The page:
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Listening to her date explain how his wife refused treatment and how the disorder took its toll on her health and their marriage, Hope realized she had to share her diagnosis even though she was terrified he would end their relationship.
“I said, ‘I understand if you want to run out the door and never see me again, but I’d like to continue our date and tell you everything I can about my diagnosis and how I manage my illness,’” Hope recalls. He could not have been more positive and agreed to give our relationship a chance.” Dating is always fraught with expectations, anxiety and disappointment.
To make a relationship successful, you need honesty, communication, similar interests, a strong support network and many more positive attributes, and so does your partner.
The saying goes, “It takes two to tango” but it only takes one to make a relationship undesirable.
Another necessary quality in relationships is stability.
Unfortunately, stability can be in short supply if you or your partner has bipolar disorder.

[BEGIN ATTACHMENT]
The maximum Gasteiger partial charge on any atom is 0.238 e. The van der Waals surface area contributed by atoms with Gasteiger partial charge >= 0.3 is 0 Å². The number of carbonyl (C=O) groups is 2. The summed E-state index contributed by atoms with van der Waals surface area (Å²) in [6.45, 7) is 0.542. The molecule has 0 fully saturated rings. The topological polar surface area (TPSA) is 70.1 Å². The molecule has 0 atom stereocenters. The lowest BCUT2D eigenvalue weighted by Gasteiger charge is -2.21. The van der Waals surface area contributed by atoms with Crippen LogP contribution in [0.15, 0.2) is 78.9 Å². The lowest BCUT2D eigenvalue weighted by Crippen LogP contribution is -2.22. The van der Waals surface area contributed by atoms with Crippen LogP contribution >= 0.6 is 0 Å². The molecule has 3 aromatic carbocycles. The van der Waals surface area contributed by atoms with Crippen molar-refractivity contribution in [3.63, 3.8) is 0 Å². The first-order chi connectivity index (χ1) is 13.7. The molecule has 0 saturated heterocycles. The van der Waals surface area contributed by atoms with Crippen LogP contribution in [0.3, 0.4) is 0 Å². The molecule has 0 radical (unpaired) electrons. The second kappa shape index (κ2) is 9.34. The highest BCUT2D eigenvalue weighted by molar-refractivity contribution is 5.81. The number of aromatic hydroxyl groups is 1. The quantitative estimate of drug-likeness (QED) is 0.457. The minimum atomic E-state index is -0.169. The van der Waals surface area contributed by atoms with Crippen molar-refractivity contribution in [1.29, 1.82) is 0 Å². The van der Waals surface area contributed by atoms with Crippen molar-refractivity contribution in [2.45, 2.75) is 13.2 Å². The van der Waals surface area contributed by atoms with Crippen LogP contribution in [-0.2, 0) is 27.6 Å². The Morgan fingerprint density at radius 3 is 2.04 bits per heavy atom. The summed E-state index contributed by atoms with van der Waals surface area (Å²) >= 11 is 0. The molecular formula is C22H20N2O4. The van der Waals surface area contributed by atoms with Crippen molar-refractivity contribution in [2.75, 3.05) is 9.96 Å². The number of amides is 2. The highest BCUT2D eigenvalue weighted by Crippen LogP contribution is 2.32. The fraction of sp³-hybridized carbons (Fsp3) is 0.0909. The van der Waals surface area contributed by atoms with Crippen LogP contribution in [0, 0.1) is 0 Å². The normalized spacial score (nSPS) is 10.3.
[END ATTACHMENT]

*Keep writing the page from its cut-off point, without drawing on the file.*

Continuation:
Whether it is intentional or not, there is a lot of pressure put on the person with bipolar in the relationship.
“I was excited about this blossoming relationship and enamored with this man,” recalls Hope, a freelance communications consultant in Denver, Colorado.
“But I remember thinking, ‘He’s going to freak out when I tell him I have bipolar disorder.’” The “when and how” decision was taken out of her hands when her new love dropped a bombshell: His soon-to-be ex had bipolar and her illness was one reason they were divorcing.
There is pressure from the outside and pressure from within.
If anything goes wrong in the relationship, it will be the simple conclusion for others to point fingers at you.